An image that has gone viral- A fish has been pictured swimming inside a jellyfish off Australia’s east coast in a remarkable and rare image, apparently the fish controls the direction of movement.
Back to Prelims-
This is a compilation of all environmental news published by Times of India newspaper for the past year. It has been compiled keeping in view of 2 important aspects of PRELIMS-
- No other website/institute that we are aware of are doing this (Most have done it from thehindu only)
- There were few questions asked by UPSC from TOI last year which was not covered by HINDU, hence the compilation.
We sincerely hope it helps in the exam.
‘India’s temperature rose by 0.60 degree over last 110 years’
- According to the Indian Meteorological Department(IMD), in line with rising temperatures across the globe, all India mean temperatures have risen nearly 0.60 degree Celsius over the last 110 years. Further IMD studies have highlighted that extreme events like heat waves have risen in the last 30 years.
- 5th Assessment Report (AR5) of Intergovernmental Panel on Climate Change (IPCC) published in 2014, globally averaged combined land and ocean surface temperature has risen by 0.85 degree Celsius over the period 1880 to 2012.
National Action Plan on Climate Change (NAPCC)
- Launched in June, 2008 to deal with climate change and related issues.
- NAPCC comprises of eight missions in specific areas of solar energy, enhanced energy efficiency, habitat, water, sustaining Himalayan ecosystems, forestry, agriculture and strategic knowledge for climate change.
- National Solar Mission
- National Mission for Enhanced Energy Efficiency
- National Mission on Sustainable Habitat (Energy Conservation Building Code)
- National Water Mission (goal of a 20% improvement in water use efficiency)
- National Mission for Sustaining the Himalayan Ecosystem
- Green India Mission( aims at afforestation of 6 million hectares of degraded forest lands and expanding forest cover from 23 to 33% of India’s territory.)
- National Mission for Sustainable Agriculture (development of climate-resilient crops, expansion of weather insurance mechanisms etc)
- National Mission on Strategic Knowledge for Climate Change ( envisions a new Climate Science Research Fund,improved climate modeling, and increased international collaboration. It also encourages private sector initiatives to develop adaptation and mitigation technologies through venture capital funds)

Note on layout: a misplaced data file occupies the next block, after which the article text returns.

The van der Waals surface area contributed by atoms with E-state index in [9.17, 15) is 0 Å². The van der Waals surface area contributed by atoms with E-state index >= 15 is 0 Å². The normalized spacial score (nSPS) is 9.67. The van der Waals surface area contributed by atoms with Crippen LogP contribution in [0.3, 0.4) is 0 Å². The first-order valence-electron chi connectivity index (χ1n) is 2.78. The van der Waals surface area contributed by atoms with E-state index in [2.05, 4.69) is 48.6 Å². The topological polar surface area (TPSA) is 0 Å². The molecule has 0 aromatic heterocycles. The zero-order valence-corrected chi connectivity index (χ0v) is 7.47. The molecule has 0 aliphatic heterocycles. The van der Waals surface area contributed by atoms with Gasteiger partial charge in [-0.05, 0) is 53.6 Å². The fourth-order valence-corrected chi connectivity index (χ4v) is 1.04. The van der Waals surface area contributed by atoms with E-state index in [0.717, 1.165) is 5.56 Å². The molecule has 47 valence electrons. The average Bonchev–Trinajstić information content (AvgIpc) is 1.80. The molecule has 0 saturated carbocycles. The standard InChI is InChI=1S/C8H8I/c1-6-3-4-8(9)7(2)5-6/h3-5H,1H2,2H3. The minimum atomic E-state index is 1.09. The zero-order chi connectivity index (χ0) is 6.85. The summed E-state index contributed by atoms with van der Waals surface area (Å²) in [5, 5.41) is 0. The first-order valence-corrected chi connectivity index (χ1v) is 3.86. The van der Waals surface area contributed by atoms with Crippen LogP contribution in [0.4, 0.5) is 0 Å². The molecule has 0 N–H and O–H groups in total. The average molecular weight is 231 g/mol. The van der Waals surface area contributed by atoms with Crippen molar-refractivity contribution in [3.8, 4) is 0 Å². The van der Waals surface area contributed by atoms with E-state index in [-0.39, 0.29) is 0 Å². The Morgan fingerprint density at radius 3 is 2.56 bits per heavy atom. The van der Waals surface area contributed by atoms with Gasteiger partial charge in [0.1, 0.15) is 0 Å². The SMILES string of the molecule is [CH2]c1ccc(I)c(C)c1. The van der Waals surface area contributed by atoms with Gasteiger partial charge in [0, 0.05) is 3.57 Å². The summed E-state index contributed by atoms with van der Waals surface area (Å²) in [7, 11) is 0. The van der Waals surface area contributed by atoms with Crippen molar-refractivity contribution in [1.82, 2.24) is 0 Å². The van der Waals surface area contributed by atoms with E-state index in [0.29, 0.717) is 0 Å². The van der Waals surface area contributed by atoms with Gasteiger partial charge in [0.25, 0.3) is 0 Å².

Integrated Gasification Combined Cycle – IGCC
An integrated gasification combined cycle (IGCC) is a technology that uses a high pressure gasifier to turn coal and other carbon based fuels into pressurized gas—synthesis gas (syngas). It can then remove impurities from the syngas prior to the power generation cycle.
The IGCC plant can achieve major CO2 reduction by effectively capturing the feedstock’s carbon inventory from the syngas, before it is combusted in the gas turbine. Captured CO2 can then be buried underground.
National Silt Policy
Seeking to handle threat of floods in many parts of the country during Monsoon, the Centre will soon come out with a national silt policy which will enlist measures to scientifically desilt rivers which have over the years lost the capacity to hold water due to deposition of excessive silt.
Corals and Islands:-
Lizard Island- Australia’s Great Barrier Reef.
SOUTH ARI ATOLL – Maldives
- The world has lost roughly half its coral reefs in the last 30 years.
- Coral reefs support a quarter of all marine species, as well as half a billion people around the world
- Even if the world could halt global warming now, scientists still expect that more than 90 percent of corals will die by 2050
- Often described as underwater rainforests, they populate a tiny fraction of the ocean but provide habitats for one in four marine species
- Reefs also form crucial barriers protecting coastlines from the full force of storms.
- Corals are invertebrates, living mostly in tropical waters. They secrete calcium carbonate to build protective skeletons that grow and take on impressive colors, thanks to a symbiotic relationship with algae that live in their tissues and provide them with energy.
- A temperature change of just 1 to 2 degrees Celsius (1.8 to 3.6 degrees Fahrenheit) can force coral to expel the algae, leaving their white skeletons visible in a process known as “bleaching.”
- The first global bleaching event occurred in 1998, when 16 percent of corals died.
- The problem spiraled dramatically in 2015-2016 amid an extended El Nino natural weather phenomenon that warmed Pacific waters near the equator and triggered the most widespread bleaching ever documented.
- Coral Reef Watch Program – It is a program of NOAA .The National Oceanic and Atmospheric Administration is an American scientific agency within the United States Department of Commerce focused on the conditions of the oceans and the atmosphere.
- 50 reefs – Hoegh-Guldberg,is the inaugural Director of the Global Change Institute at the University of Queensland,helped launch an initiative called 50 Reefs, aiming to identify those reefs with the best chance of survival in warming oceans and raise public awareness. His project partner is Richard Vevers, who heads the XL Caitlin Seaview Survey, which has been documenting coral reefs worldwide.